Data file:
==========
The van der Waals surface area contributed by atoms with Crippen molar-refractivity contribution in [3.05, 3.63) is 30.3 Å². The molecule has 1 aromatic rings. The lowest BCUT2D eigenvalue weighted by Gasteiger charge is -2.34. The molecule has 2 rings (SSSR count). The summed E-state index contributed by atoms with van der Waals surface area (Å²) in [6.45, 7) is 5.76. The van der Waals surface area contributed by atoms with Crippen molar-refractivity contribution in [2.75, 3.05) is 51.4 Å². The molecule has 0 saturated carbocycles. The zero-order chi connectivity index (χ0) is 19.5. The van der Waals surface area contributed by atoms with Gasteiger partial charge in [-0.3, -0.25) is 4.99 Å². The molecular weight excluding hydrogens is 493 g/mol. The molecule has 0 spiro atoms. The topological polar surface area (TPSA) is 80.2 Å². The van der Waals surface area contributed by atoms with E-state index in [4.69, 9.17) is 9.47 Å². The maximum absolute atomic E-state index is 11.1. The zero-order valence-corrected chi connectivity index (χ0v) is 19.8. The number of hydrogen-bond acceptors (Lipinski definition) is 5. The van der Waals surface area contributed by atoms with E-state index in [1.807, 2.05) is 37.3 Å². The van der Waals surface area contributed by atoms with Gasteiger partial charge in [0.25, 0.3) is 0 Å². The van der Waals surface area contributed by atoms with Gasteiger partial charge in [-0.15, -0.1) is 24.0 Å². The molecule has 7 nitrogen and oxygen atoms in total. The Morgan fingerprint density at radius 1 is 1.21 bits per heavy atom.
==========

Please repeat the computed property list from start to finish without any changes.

The van der Waals surface area contributed by atoms with Crippen molar-refractivity contribution in [3.05, 3.63) is 30.3 Å². The molecule has 1 aromatic rings. The lowest BCUT2D eigenvalue weighted by Gasteiger charge is -2.34. The molecule has 2 rings (SSSR count). The summed E-state index contributed by atoms with van der Waals surface area (Å²) in [6.45, 7) is 5.76. The van der Waals surface area contributed by atoms with Crippen molar-refractivity contribution in [2.75, 3.05) is 51.4 Å². The molecule has 0 saturated carbocycles. The zero-order chi connectivity index (χ0) is 19.5. The van der Waals surface area contributed by atoms with Gasteiger partial charge in [-0.3, -0.25) is 4.99 Å². The molecular weight excluding hydrogens is 493 g/mol. The molecule has 0 spiro atoms. The topological polar surface area (TPSA) is 80.2 Å². The van der Waals surface area contributed by atoms with E-state index in [4.69, 9.17) is 9.47 Å². The maximum absolute atomic E-state index is 11.1. The zero-order valence-corrected chi connectivity index (χ0v) is 19.8. The number of hydrogen-bond acceptors (Lipinski definition) is 5. The van der Waals surface area contributed by atoms with E-state index in [1.807, 2.05) is 37.3 Å². The van der Waals surface area contributed by atoms with Gasteiger partial charge in [0.25, 0.3) is 0 Å². The van der Waals surface area contributed by atoms with Gasteiger partial charge in [-0.15, -0.1) is 24.0 Å². The molecule has 7 nitrogen and oxygen atoms in total. The Morgan fingerprint density at radius 1 is 1.21 bits per heavy atom.